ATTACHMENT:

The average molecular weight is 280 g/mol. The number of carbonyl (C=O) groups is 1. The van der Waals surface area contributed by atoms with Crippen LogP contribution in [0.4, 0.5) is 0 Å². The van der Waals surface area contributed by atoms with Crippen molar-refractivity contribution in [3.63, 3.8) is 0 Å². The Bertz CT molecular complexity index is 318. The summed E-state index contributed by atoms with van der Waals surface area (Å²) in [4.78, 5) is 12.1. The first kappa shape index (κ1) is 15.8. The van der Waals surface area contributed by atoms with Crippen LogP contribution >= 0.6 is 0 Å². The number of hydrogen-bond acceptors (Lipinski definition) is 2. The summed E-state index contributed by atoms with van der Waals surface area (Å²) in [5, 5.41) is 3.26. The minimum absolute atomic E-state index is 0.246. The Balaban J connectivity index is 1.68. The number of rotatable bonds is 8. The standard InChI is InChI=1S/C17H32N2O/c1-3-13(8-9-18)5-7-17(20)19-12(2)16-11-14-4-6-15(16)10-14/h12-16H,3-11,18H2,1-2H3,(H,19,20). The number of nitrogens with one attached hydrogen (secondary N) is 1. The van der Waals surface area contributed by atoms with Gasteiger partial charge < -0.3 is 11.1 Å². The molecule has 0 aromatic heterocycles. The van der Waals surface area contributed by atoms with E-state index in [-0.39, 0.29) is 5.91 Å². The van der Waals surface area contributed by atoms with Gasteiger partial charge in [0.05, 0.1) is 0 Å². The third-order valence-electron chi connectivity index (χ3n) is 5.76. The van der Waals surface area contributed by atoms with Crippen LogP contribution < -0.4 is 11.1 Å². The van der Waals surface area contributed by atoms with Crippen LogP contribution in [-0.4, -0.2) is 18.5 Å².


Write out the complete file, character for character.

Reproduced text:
The average molecular weight is 280 g/mol. The number of carbonyl (C=O) groups is 1. The van der Waals surface area contributed by atoms with Crippen LogP contribution in [0.4, 0.5) is 0 Å². The van der Waals surface area contributed by atoms with Crippen molar-refractivity contribution in [3.63, 3.8) is 0 Å². The Bertz CT molecular complexity index is 318. The summed E-state index contributed by atoms with van der Waals surface area (Å²) in [4.78, 5) is 12.1. The first kappa shape index (κ1) is 15.8. The van der Waals surface area contributed by atoms with Crippen LogP contribution >= 0.6 is 0 Å². The number of hydrogen-bond acceptors (Lipinski definition) is 2. The summed E-state index contributed by atoms with van der Waals surface area (Å²) in [5, 5.41) is 3.26. The minimum absolute atomic E-state index is 0.246. The Balaban J connectivity index is 1.68. The number of rotatable bonds is 8. The standard InChI is InChI=1S/C17H32N2O/c1-3-13(8-9-18)5-7-17(20)19-12(2)16-11-14-4-6-15(16)10-14/h12-16H,3-11,18H2,1-2H3,(H,19,20). The number of nitrogens with one attached hydrogen (secondary N) is 1. The van der Waals surface area contributed by atoms with Gasteiger partial charge < -0.3 is 11.1 Å². The molecule has 0 aromatic heterocycles. The van der Waals surface area contributed by atoms with E-state index in [-0.39, 0.29) is 5.91 Å². The van der Waals surface area contributed by atoms with Gasteiger partial charge in [0.05, 0.1) is 0 Å². The third-order valence-electron chi connectivity index (χ3n) is 5.76. The van der Waals surface area contributed by atoms with Crippen LogP contribution < -0.4 is 11.1 Å². The van der Waals surface area contributed by atoms with Crippen LogP contribution in [-0.4, -0.2) is 18.5 Å².